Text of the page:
TEI 231: 75 examples of innovation in well-known brands – with Giles Lury


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Short stories, big ideas about innovation and product management.

Product Manager Interview - Giles LuryI love innovation stories of how a product came into being or was made more valuable. Our guest, Giles Lury, loves them too. So much, that he has written books with innovation stories, including his most recent one titled Inspiring Innovation: 75 Marketing Tales to Help You Find the Next Big Thing.

Giles has worked on numerous innovation projects, leading to some major successes and, not surprisingly, the occasional failure. He has some good stories to tell.

Summary of some concepts discussed for product managers:

[3:16] Xerox is a familiar brand to many listeners. Tell us about their innovation with copiers.

Xerox copying came out of the science of xenography, which allowed people to use a mixture of heat and ink to reproduce things. In the 1940s, there was a machine that could make 7 copies per minute, but it had a high flame risk. Xerox got around this by selling a fire extinguisher with its machines. It was a gamble, but it paid off. It was a good example of getting something to market, then making it better.

[5:45] Tell us about E-Leather.

E-Leather is a young company based in the UK. Pinned to the wall in their office is a poem about the founder, who never gives up and who hates waste. He found that up to 50% of leather ends up in landfills. He developed a process for taking rough leather and recompressing it into products that are more appealing to customers. The products are more comfortable and more economical. They just signed a deal with Nike, who is looking to be more environmentally friendly. This is a good example of how something you hate can drive innovation.

[13:42] From your experience, where do ideas come from?

I often tell companies to look to their own industry. For example, the first mobile phone call was made in 1973. At the time, the only way you could make mobile calls was in the car. A Motorola employee was watching James T. Kirk on Star Trek flip open his Communicator and had the idea to create a personal phone. That idea would go on to become the first cell phone. The first call he made was to AT&T to tell them that Motorola was ahead of them. Science fiction is a great source of innovation and ideas.

[19:30] What is Chewy’s story?

Chewy’s founders had a previous online retail business that didn’t work. They took a step back and realized they were passionate about their dogs. That passion is where the company started. They said they wanted to be “Zappos on steroids” in terms of customer service, and they’ve been able to do that. There’s one story of a woman who called saying her pet died and asking for a refund on a product she’d ordered. She ended up talking for a long time with the customer service representative and received flowers from the company the next morning. This was not a one-off; Chewy does these things all the time and it’s made them distinctive in the marketplace.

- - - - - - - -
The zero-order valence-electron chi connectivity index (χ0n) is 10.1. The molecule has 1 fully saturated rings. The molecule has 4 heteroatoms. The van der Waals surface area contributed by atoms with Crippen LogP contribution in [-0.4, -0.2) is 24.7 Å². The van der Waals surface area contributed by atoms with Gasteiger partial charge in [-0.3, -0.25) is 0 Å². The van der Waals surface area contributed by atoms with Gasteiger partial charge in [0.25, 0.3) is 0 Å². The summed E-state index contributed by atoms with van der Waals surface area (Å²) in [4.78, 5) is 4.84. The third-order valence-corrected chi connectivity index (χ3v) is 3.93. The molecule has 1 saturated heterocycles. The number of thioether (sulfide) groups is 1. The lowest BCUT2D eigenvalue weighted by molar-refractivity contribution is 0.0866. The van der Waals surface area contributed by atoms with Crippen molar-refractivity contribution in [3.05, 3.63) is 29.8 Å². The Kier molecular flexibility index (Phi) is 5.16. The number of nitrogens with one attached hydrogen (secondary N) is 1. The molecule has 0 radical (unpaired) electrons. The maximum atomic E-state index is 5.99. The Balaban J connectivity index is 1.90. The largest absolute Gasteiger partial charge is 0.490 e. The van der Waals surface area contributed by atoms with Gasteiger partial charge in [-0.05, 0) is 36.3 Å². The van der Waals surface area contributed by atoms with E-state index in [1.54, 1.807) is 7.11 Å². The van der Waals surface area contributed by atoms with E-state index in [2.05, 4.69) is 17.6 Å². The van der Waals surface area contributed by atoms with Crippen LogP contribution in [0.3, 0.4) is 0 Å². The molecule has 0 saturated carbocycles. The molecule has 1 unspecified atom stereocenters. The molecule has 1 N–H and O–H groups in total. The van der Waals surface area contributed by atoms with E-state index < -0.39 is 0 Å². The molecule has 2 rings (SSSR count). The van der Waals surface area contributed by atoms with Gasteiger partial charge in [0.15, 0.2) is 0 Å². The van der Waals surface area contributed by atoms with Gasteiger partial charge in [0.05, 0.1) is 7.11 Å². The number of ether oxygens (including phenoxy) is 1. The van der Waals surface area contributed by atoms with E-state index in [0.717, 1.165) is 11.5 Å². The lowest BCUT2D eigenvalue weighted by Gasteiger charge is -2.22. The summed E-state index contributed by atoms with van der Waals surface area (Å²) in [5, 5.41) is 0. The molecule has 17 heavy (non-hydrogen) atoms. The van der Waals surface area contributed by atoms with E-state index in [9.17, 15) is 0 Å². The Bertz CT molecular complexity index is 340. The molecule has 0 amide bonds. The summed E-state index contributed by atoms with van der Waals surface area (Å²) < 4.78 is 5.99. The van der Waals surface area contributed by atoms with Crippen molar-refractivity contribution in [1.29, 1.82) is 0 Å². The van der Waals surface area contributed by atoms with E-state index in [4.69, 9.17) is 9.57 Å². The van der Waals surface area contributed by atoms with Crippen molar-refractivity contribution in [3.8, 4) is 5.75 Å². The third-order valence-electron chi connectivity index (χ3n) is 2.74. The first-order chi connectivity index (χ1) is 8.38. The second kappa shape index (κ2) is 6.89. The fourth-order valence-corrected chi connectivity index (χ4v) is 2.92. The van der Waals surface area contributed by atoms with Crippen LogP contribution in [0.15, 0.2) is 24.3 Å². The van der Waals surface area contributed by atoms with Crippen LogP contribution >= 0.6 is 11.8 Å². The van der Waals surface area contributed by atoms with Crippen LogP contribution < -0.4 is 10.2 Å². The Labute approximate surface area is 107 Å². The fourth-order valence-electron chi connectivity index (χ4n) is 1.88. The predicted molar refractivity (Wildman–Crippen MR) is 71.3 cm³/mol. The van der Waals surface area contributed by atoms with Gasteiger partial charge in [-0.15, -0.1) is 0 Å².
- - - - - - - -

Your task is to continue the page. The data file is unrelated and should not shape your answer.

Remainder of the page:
[23:37] What’s the relationship between brand and product?

If you have a good brand, you probably have a good product. But having a good product does not always necessarily equal a good brand. To do that, you can look back to the history of Lever and Watson in the soap business. Watson made the product, but Lever identified a gap in the market. He made sure that the product was consistent and developed customer loyalty back in 1884. It’s about consistency and building trust with your customers. Tetley and Heinz did something similar by changing their products to meet customer needs. Tetley made a round tea bag that could fit into a mug, and Heinz turned the ketchup bottle upside down so it was easier to squeeze.

[28:25] What’s one of your favorite stories from the book?

Would you bet your life on your new product? One innovator did that at the World’s Fair in New York. He was on a platform suspended by a rope, then he took an axe and cut the rope. The platform began to fall but then stopped, and the crowd gasped at once. The inventor was Elijah Otis and the product was the safety brake for elevators. Skyscrapers would never have been possible without this innovation. He needed a big stunt to convince people that the innovation worked, and that it was important to consider.

Useful links:

Innovation Quote

“Come to the edge,” he said.
“We can’t, we’re afraid!” they responded.
“Come to the edge,” he said.
“We can’t, we will fall!” they responded.
“Come to the edge,” he said.
And so they came.
And he pushed them.
And they flew.”

― Guillaume Apollinaire


Thank you for being an Everyday Innovator and learning with me from the successes and failures of product innovators, managers, and developers. If you enjoyed the discussion, help out a fellow product manager by sharing it on your favorite social network.

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